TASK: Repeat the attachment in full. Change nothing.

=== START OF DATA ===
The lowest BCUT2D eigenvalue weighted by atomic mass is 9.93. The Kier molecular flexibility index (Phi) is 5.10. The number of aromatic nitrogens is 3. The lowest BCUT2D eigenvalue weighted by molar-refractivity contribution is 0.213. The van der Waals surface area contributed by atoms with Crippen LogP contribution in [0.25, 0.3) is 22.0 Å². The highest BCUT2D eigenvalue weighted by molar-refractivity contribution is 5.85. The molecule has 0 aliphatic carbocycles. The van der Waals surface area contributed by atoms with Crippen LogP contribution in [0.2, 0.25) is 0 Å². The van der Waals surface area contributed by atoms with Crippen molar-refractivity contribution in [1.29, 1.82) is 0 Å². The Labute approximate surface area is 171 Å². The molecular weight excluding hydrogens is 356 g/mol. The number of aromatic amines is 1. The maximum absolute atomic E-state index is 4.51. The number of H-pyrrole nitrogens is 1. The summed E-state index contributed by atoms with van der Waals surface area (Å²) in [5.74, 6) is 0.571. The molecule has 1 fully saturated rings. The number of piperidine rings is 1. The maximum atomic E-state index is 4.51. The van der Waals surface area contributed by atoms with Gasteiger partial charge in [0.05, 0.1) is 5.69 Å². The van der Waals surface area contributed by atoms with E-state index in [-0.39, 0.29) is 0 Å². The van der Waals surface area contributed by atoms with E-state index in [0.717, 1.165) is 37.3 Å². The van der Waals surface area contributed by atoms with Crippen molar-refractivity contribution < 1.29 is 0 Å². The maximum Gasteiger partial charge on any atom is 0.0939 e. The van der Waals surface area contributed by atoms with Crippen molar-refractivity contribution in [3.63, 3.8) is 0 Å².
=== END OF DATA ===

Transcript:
The lowest BCUT2D eigenvalue weighted by atomic mass is 9.93. The Kier molecular flexibility index (Phi) is 5.10. The number of aromatic nitrogens is 3. The lowest BCUT2D eigenvalue weighted by molar-refractivity contribution is 0.213. The van der Waals surface area contributed by atoms with Crippen LogP contribution in [0.25, 0.3) is 22.0 Å². The highest BCUT2D eigenvalue weighted by molar-refractivity contribution is 5.85. The molecule has 0 aliphatic carbocycles. The van der Waals surface area contributed by atoms with Crippen LogP contribution in [0.2, 0.25) is 0 Å². The van der Waals surface area contributed by atoms with Crippen molar-refractivity contribution in [1.29, 1.82) is 0 Å². The Labute approximate surface area is 171 Å². The molecular weight excluding hydrogens is 356 g/mol. The number of aromatic amines is 1. The maximum absolute atomic E-state index is 4.51. The number of H-pyrrole nitrogens is 1. The summed E-state index contributed by atoms with van der Waals surface area (Å²) in [5.74, 6) is 0.571. The molecule has 1 fully saturated rings. The number of piperidine rings is 1. The maximum atomic E-state index is 4.51. The van der Waals surface area contributed by atoms with Gasteiger partial charge in [0.05, 0.1) is 5.69 Å². The van der Waals surface area contributed by atoms with E-state index in [-0.39, 0.29) is 0 Å². The van der Waals surface area contributed by atoms with E-state index in [0.717, 1.165) is 37.3 Å². The van der Waals surface area contributed by atoms with Crippen molar-refractivity contribution < 1.29 is 0 Å². The maximum Gasteiger partial charge on any atom is 0.0939 e. The van der Waals surface area contributed by atoms with Crippen molar-refractivity contribution in [3.63, 3.8) is 0 Å².